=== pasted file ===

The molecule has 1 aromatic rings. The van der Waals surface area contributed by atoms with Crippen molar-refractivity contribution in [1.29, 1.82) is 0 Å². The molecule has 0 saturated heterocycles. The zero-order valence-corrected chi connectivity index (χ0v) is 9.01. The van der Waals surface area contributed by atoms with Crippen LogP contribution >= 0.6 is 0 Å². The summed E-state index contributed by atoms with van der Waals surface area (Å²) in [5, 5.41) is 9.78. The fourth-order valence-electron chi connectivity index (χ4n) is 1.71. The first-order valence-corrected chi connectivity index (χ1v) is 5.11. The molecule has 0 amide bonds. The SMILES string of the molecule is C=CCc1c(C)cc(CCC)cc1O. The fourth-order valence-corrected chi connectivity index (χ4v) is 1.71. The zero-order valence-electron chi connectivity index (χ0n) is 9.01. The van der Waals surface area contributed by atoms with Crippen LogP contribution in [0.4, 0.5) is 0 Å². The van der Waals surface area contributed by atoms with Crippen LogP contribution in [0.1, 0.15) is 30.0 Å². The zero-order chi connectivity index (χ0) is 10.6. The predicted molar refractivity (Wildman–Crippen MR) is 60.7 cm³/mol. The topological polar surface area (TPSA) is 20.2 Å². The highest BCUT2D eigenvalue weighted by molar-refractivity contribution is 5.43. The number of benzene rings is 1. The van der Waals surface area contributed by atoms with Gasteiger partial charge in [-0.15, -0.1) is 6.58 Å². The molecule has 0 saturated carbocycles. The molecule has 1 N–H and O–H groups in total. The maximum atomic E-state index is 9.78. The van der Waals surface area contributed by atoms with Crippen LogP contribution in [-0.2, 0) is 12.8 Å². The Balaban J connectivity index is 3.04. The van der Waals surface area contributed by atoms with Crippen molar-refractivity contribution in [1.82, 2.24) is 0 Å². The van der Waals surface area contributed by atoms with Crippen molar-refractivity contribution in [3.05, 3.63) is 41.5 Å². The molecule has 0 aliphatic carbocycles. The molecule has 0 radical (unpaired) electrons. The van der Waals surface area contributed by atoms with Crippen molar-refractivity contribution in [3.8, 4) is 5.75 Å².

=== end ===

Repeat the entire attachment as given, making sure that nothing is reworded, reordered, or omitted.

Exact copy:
The molecule has 1 aromatic rings. The van der Waals surface area contributed by atoms with Crippen molar-refractivity contribution in [1.29, 1.82) is 0 Å². The molecule has 0 saturated heterocycles. The zero-order valence-corrected chi connectivity index (χ0v) is 9.01. The van der Waals surface area contributed by atoms with Crippen LogP contribution >= 0.6 is 0 Å². The summed E-state index contributed by atoms with van der Waals surface area (Å²) in [5, 5.41) is 9.78. The fourth-order valence-electron chi connectivity index (χ4n) is 1.71. The first-order valence-corrected chi connectivity index (χ1v) is 5.11. The molecule has 0 amide bonds. The SMILES string of the molecule is C=CCc1c(C)cc(CCC)cc1O. The fourth-order valence-corrected chi connectivity index (χ4v) is 1.71. The zero-order valence-electron chi connectivity index (χ0n) is 9.01. The van der Waals surface area contributed by atoms with Crippen LogP contribution in [0.4, 0.5) is 0 Å². The van der Waals surface area contributed by atoms with Crippen LogP contribution in [0.1, 0.15) is 30.0 Å². The zero-order chi connectivity index (χ0) is 10.6. The predicted molar refractivity (Wildman–Crippen MR) is 60.7 cm³/mol. The topological polar surface area (TPSA) is 20.2 Å². The highest BCUT2D eigenvalue weighted by molar-refractivity contribution is 5.43. The number of benzene rings is 1. The van der Waals surface area contributed by atoms with Gasteiger partial charge in [-0.15, -0.1) is 6.58 Å². The molecule has 0 saturated carbocycles. The molecule has 1 N–H and O–H groups in total. The maximum atomic E-state index is 9.78. The van der Waals surface area contributed by atoms with Crippen LogP contribution in [-0.2, 0) is 12.8 Å². The Balaban J connectivity index is 3.04. The van der Waals surface area contributed by atoms with Crippen molar-refractivity contribution in [1.82, 2.24) is 0 Å². The van der Waals surface area contributed by atoms with Crippen molar-refractivity contribution in [3.05, 3.63) is 41.5 Å². The molecule has 0 aliphatic carbocycles. The molecule has 0 radical (unpaired) electrons. The van der Waals surface area contributed by atoms with Crippen molar-refractivity contribution in [3.8, 4) is 5.75 Å².